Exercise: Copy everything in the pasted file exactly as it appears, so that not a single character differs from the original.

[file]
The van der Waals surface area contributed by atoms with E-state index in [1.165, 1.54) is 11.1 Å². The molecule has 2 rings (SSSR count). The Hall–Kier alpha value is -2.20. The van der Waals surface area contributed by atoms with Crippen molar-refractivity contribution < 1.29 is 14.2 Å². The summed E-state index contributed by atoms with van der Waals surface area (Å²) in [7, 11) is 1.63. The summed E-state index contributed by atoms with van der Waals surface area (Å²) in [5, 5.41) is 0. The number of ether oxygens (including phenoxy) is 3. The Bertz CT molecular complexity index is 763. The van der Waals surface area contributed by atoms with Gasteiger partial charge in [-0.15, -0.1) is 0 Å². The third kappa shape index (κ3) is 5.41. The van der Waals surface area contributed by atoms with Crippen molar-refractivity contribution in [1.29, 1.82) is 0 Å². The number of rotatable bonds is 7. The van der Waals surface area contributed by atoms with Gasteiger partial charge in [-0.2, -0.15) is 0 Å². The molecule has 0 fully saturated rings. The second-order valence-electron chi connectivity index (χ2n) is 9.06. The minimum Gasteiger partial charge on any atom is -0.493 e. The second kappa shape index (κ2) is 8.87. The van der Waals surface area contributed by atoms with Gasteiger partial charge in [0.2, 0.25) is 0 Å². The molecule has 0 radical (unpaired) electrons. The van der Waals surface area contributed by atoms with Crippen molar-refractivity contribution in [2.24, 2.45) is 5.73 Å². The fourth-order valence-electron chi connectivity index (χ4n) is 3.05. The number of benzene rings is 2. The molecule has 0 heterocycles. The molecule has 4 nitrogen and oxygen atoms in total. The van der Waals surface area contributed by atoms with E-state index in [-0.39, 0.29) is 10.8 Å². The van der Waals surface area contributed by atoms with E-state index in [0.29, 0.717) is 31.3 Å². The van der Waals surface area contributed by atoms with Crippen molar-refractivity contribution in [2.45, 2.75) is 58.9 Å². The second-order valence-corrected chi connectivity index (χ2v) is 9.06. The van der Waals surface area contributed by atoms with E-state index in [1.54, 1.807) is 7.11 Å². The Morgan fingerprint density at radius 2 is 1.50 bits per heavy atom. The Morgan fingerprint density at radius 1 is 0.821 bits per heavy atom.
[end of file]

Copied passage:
The van der Waals surface area contributed by atoms with E-state index in [1.165, 1.54) is 11.1 Å². The molecule has 2 rings (SSSR count). The Hall–Kier alpha value is -2.20. The van der Waals surface area contributed by atoms with Crippen molar-refractivity contribution < 1.29 is 14.2 Å². The summed E-state index contributed by atoms with van der Waals surface area (Å²) in [7, 11) is 1.63. The summed E-state index contributed by atoms with van der Waals surface area (Å²) in [5, 5.41) is 0. The number of ether oxygens (including phenoxy) is 3. The Bertz CT molecular complexity index is 763. The van der Waals surface area contributed by atoms with Gasteiger partial charge in [-0.15, -0.1) is 0 Å². The third kappa shape index (κ3) is 5.41. The van der Waals surface area contributed by atoms with Crippen molar-refractivity contribution in [1.29, 1.82) is 0 Å². The number of rotatable bonds is 7. The van der Waals surface area contributed by atoms with Gasteiger partial charge in [-0.2, -0.15) is 0 Å². The molecule has 0 fully saturated rings. The second-order valence-electron chi connectivity index (χ2n) is 9.06. The minimum Gasteiger partial charge on any atom is -0.493 e. The second kappa shape index (κ2) is 8.87. The van der Waals surface area contributed by atoms with Gasteiger partial charge in [0.2, 0.25) is 0 Å². The molecule has 0 radical (unpaired) electrons. The van der Waals surface area contributed by atoms with Crippen molar-refractivity contribution in [2.24, 2.45) is 5.73 Å². The fourth-order valence-electron chi connectivity index (χ4n) is 3.05. The number of benzene rings is 2. The molecule has 0 heterocycles. The molecule has 4 nitrogen and oxygen atoms in total. The van der Waals surface area contributed by atoms with E-state index in [-0.39, 0.29) is 10.8 Å². The van der Waals surface area contributed by atoms with E-state index in [0.29, 0.717) is 31.3 Å². The van der Waals surface area contributed by atoms with Crippen molar-refractivity contribution in [2.45, 2.75) is 58.9 Å². The second-order valence-corrected chi connectivity index (χ2v) is 9.06. The van der Waals surface area contributed by atoms with E-state index in [1.54, 1.807) is 7.11 Å². The Morgan fingerprint density at radius 2 is 1.50 bits per heavy atom. The Morgan fingerprint density at radius 1 is 0.821 bits per heavy atom.